What's The Point in Looking at Cezanne Now?
The blockbuster exhibition at Tate Modern made me wonder
Last week I went to see the Cezanne exhibition at Tate Modern, along with half of London it seemed. Paul Cezanne (1839-1906) was an important artist in the development of modern art, and his work straddled the French impressionist and post-impressionist movements. If you’re not familiar with Cezanne’s art, a visit to this show will leave you thoroughly saturated by the end. It’s a huge exhibition, and the curators provide lots of information about his life and times, his pioneering exploration of perception, colour, form, his uncertainties, his influence on later artists etc.
Paul Cezanne. The Basket of Apples, (c. 1893). The Art Institute of Chicago, Helen Birch Bartlett Memorial Collection.
But there’s not much in this show about Cezanne that I haven’t heard before. So I found myself asking what is the point of looking at Cezanne’s art in so much detail now, in 2022? What else can we learn from him?
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Perhaps it doesn’t matter because it’s just a real joy to see lots of Cezanne’s art all together like this and to be able to trace the development of his ideas and experiments over time. Saying that, I’m an art history geek. And I wondered as I looked at my fellow gallery companions drifting through this almost endless show alongside me, how many of them still cared after the umpteenth study of apples in a bowl or yet another slightly different view of Mont Sainte Victoire? How many were secretly thinking, when is this show going to end?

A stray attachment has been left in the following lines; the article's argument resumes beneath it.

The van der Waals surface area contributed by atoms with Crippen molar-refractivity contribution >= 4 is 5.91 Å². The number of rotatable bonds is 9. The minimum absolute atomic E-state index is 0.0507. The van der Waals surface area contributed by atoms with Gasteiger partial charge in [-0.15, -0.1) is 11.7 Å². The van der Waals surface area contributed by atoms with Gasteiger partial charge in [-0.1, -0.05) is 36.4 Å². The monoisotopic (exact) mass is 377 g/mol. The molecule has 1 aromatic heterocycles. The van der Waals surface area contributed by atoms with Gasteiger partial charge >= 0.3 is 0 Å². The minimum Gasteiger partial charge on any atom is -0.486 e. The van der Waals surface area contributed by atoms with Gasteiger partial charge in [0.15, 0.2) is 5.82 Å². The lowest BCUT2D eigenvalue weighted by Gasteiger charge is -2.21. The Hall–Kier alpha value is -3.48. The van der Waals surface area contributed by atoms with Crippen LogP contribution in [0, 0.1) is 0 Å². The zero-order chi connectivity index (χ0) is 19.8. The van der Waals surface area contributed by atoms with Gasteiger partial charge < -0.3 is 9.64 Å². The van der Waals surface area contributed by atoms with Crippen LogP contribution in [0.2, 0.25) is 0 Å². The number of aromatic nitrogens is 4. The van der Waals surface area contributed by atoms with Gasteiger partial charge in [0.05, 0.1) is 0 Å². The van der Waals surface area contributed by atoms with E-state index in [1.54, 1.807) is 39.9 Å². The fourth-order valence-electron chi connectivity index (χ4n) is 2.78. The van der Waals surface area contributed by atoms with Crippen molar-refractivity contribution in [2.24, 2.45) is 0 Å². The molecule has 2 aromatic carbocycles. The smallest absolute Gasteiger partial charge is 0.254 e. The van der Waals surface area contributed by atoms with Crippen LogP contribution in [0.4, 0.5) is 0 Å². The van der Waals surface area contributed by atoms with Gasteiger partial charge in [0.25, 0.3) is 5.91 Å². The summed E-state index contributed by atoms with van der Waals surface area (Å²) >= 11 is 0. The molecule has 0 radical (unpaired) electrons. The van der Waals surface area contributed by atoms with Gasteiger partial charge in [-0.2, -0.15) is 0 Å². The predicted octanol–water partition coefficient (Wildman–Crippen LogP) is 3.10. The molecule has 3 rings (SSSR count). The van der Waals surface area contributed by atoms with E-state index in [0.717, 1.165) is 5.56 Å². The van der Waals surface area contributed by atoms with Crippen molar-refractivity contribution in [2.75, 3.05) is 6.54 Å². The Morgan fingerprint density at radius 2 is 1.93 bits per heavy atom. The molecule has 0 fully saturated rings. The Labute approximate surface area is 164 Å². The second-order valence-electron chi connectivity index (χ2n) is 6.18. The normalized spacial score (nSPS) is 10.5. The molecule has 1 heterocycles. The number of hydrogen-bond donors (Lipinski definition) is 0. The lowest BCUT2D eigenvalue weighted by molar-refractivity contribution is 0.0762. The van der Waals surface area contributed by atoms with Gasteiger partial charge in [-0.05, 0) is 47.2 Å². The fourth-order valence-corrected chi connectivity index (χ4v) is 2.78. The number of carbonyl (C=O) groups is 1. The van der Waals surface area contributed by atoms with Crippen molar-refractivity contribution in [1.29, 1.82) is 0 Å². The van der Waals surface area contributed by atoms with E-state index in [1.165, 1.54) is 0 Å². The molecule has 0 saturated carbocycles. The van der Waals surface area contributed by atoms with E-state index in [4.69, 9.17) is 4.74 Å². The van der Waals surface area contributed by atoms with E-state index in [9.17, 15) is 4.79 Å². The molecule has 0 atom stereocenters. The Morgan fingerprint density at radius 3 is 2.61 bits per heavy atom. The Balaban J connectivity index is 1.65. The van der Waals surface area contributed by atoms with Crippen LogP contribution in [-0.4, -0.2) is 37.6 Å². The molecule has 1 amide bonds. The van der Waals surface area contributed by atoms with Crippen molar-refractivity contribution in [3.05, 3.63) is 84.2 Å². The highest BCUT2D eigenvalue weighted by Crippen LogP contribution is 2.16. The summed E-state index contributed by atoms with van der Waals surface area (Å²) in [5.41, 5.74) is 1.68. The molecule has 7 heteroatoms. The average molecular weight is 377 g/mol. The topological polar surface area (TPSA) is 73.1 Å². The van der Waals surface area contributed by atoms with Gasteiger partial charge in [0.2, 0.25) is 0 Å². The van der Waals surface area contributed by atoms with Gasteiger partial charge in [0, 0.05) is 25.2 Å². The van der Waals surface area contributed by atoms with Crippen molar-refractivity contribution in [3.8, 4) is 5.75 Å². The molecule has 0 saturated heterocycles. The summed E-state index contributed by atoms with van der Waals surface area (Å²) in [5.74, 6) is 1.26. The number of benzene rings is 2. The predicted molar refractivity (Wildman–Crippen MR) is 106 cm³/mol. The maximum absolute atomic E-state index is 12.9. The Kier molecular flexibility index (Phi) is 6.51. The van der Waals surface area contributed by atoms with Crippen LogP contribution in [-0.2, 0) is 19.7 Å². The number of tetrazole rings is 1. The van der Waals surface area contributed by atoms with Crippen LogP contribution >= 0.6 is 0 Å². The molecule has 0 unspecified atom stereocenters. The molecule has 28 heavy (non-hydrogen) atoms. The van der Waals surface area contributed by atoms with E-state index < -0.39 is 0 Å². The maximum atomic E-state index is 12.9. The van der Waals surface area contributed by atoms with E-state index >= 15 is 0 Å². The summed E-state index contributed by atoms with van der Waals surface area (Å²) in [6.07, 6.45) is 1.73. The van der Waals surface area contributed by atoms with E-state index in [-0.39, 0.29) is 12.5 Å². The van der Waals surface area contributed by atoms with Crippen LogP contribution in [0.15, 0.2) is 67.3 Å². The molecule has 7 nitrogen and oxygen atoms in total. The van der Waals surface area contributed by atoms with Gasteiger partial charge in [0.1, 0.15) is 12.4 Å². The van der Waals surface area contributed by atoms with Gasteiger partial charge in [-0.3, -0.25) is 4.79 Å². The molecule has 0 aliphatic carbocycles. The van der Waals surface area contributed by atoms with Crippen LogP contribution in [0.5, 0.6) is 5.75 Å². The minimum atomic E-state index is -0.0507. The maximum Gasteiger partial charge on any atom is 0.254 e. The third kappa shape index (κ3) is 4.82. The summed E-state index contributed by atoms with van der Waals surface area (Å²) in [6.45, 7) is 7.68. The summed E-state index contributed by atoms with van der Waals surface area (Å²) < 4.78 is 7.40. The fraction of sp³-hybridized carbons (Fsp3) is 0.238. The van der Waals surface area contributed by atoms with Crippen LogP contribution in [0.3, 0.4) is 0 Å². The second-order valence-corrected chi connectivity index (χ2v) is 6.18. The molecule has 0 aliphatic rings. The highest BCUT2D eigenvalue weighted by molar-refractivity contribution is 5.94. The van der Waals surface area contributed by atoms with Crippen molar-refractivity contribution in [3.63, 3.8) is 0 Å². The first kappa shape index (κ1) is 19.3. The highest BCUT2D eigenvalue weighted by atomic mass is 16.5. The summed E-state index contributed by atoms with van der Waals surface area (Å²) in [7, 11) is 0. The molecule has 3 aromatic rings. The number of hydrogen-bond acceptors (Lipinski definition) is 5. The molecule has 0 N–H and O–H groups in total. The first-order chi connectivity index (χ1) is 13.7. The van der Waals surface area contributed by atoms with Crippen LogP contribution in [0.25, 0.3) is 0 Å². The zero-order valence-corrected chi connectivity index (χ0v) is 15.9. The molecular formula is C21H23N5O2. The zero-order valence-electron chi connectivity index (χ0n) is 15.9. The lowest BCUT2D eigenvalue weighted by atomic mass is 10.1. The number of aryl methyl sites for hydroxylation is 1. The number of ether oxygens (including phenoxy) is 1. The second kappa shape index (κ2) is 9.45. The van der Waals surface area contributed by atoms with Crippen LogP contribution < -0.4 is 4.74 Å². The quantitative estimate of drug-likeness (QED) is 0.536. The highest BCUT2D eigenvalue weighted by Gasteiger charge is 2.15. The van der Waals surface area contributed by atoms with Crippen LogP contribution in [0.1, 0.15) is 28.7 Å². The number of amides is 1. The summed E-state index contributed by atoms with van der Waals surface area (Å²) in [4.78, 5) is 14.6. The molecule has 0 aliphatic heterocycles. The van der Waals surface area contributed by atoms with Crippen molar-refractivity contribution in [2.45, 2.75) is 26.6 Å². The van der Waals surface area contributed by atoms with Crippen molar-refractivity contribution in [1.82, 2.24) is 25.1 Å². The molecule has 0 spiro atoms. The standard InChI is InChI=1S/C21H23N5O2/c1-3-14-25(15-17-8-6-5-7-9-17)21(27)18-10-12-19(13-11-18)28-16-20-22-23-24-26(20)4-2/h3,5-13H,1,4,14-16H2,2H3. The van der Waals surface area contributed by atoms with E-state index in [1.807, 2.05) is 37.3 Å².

Paul Cezanne, Montagne Sainte Victoire (1905-6). Photo © Tate. CC-BY-NC-ND 3.0 (Unported)
There was one painting, however, that stood out for me and made me think about something other than those standard Cezanne stories. In 1866, when he was in his mid-20s, Cezanne painted a representation of a black man sitting on a stool, leaning over a bale of cotton. He called the painting Scipio. It’s not an artwork I’ve seen before, and it took me by surprise given that most of Cezanne’s subject matter (mountains, apples, trees etc) is definitely not in-yer-face political.
Paul Cezanne, Scipio (1866-8).
Scipio was a model at the Academie Suisse where Cezanne studied art when he moved to Paris. France had abolished slavery throughout its empire twenty years before, but it was still a hot global topic in 1866 when Cezanne started painting this portrait: just the year before, in 1865, slavery had been abolished in the USA with the end of the American Civil War.
Cruelty is the subject of this painting. Scipio’s back is the main focus. Cezanne painted the texture of his skin with thick layers of paint to give emphasis to the flesh. There are diagonal striations coming down from Scipio’s spine, and pink blotches are visible amidst the dark brown of his skin. It’s raw and whiplashed. There’s something submissive and hopeless about Scipio’s face and his elongated, drooping, almost lifeless hand.